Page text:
The artificial finger
July 20, 2012
European researchers have developed the first sensitive artificial finger.
“There are many potential applications of biometric tactile sensoring, for example in prosthetic limbs where you´ve got neuro-coupling which allows the limb to sense objects and also to feed back to the brain, to control the limb.
Another area would be in robotics where you might want the capability to have sense the grip of objects, or intelligent haptic exploration of surfaces, for example,” says Prof. Michael Adams, the coordinator of NanoBioTact.
The scientists have already developed a prototype of the first sensitive artificial finger. It works with an array of pressure sensors that mimic the spatial resolution, sensitivity and dynamics of human neural tactile sensors and can be directly connected to the central nervous system.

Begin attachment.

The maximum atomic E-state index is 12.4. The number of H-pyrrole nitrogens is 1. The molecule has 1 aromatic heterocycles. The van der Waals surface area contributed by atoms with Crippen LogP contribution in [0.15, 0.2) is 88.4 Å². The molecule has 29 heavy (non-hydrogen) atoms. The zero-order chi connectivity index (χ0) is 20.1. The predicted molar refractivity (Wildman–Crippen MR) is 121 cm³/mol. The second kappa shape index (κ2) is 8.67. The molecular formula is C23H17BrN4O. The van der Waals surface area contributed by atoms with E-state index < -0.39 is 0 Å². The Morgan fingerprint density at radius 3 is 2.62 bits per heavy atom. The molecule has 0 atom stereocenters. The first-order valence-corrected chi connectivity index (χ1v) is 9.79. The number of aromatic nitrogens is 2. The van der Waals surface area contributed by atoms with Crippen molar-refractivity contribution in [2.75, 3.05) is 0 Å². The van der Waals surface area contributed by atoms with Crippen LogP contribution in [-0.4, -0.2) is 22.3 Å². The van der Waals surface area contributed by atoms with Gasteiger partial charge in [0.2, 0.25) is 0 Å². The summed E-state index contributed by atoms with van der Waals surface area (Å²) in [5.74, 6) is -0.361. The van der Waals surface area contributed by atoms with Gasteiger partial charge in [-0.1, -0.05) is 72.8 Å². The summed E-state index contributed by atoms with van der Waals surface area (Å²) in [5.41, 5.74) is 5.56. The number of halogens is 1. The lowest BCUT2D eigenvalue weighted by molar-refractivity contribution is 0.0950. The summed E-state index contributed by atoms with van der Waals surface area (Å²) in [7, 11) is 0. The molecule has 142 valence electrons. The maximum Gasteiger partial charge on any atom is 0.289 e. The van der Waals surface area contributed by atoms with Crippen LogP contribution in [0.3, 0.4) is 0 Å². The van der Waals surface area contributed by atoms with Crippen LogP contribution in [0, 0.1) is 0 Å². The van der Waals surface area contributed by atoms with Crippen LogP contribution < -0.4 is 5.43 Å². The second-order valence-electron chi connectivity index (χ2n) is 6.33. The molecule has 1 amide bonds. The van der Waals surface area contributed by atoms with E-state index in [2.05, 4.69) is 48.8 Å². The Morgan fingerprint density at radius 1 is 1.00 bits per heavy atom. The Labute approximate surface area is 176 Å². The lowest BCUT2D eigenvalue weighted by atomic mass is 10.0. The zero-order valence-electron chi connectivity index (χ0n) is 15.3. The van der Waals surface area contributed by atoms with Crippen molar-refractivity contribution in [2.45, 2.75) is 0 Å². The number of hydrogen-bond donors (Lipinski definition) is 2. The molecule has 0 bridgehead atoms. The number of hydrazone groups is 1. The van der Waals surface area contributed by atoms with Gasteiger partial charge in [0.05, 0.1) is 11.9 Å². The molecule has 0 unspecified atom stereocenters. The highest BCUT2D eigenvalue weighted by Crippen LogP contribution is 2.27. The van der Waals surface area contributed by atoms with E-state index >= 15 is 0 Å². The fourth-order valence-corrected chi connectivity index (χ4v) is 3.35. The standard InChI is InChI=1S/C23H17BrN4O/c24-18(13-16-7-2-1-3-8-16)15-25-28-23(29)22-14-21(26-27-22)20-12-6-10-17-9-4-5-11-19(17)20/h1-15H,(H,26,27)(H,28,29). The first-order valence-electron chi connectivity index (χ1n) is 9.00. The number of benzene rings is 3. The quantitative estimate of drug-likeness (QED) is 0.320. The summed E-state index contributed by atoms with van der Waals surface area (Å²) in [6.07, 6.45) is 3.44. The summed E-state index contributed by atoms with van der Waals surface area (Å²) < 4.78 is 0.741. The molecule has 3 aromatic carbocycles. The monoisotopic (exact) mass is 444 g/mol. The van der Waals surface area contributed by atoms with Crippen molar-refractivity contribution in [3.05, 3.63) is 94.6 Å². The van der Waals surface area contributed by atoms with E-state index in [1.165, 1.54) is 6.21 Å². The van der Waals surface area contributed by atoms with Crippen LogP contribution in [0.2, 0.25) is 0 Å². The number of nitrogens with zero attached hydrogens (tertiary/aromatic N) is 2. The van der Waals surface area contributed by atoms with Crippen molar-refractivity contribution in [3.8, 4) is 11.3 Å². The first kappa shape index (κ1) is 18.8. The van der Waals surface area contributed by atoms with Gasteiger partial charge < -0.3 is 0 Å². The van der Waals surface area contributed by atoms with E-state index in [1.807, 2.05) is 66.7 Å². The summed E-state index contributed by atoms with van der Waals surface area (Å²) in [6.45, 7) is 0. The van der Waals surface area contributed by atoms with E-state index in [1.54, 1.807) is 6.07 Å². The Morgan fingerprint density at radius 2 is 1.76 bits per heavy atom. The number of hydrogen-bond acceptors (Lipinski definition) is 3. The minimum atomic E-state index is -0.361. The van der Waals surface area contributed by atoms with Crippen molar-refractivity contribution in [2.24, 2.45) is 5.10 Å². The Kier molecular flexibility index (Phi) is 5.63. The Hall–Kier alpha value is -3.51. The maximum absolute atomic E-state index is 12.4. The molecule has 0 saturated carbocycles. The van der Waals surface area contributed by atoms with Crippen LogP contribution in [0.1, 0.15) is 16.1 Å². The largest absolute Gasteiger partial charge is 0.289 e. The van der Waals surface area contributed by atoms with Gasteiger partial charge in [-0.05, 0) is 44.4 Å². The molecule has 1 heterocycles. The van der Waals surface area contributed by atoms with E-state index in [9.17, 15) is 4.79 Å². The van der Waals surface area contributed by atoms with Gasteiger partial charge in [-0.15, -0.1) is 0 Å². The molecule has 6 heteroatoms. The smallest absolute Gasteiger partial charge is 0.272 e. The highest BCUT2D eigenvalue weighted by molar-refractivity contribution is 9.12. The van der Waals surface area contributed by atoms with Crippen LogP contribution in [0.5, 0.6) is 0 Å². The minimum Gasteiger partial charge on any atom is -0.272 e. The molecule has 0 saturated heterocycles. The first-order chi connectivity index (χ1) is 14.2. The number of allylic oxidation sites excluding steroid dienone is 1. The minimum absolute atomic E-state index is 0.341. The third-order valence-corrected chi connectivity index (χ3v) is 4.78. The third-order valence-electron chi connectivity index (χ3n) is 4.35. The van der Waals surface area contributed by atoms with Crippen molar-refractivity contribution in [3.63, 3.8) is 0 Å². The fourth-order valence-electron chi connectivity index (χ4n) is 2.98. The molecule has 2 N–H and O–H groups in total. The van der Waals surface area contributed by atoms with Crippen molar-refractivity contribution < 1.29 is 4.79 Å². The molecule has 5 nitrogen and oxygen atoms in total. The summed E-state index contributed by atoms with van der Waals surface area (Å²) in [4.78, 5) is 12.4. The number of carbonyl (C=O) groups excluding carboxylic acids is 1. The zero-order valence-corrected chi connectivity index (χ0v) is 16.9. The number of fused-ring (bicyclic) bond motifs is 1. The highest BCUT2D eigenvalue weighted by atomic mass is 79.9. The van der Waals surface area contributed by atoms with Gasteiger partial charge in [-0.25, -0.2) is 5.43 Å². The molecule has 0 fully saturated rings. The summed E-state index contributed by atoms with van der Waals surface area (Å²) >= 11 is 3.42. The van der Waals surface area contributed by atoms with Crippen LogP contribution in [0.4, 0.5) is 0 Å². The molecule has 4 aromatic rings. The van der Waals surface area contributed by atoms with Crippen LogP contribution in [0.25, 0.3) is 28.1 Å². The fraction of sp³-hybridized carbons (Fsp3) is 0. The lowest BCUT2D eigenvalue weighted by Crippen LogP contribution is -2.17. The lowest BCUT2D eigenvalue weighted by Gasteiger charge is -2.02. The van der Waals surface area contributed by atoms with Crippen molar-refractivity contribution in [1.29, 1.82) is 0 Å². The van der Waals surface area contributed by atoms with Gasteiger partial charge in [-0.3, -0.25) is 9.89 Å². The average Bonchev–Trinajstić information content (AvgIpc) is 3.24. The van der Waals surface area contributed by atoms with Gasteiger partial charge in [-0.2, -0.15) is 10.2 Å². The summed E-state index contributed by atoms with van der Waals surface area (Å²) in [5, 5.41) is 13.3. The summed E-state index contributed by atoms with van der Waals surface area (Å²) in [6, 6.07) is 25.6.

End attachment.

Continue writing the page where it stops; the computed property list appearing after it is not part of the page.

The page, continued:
Combined with an artificial skin that mimics a human fingerprint, the device´s sensitivity to vibrations is improved. Depending on the quality of a textured surface, the biomimetic finger vibrates in different ways, when it slides across the surface.
That produces different signals and once it will get used by patients, they could recognize if the surface is smooth or scratchy. “The sensors are working very much like the sensors are doing on your own finger”, says physicist Dr. Michael Ward from the School of Mechanical Engineering at the University of Birmingham.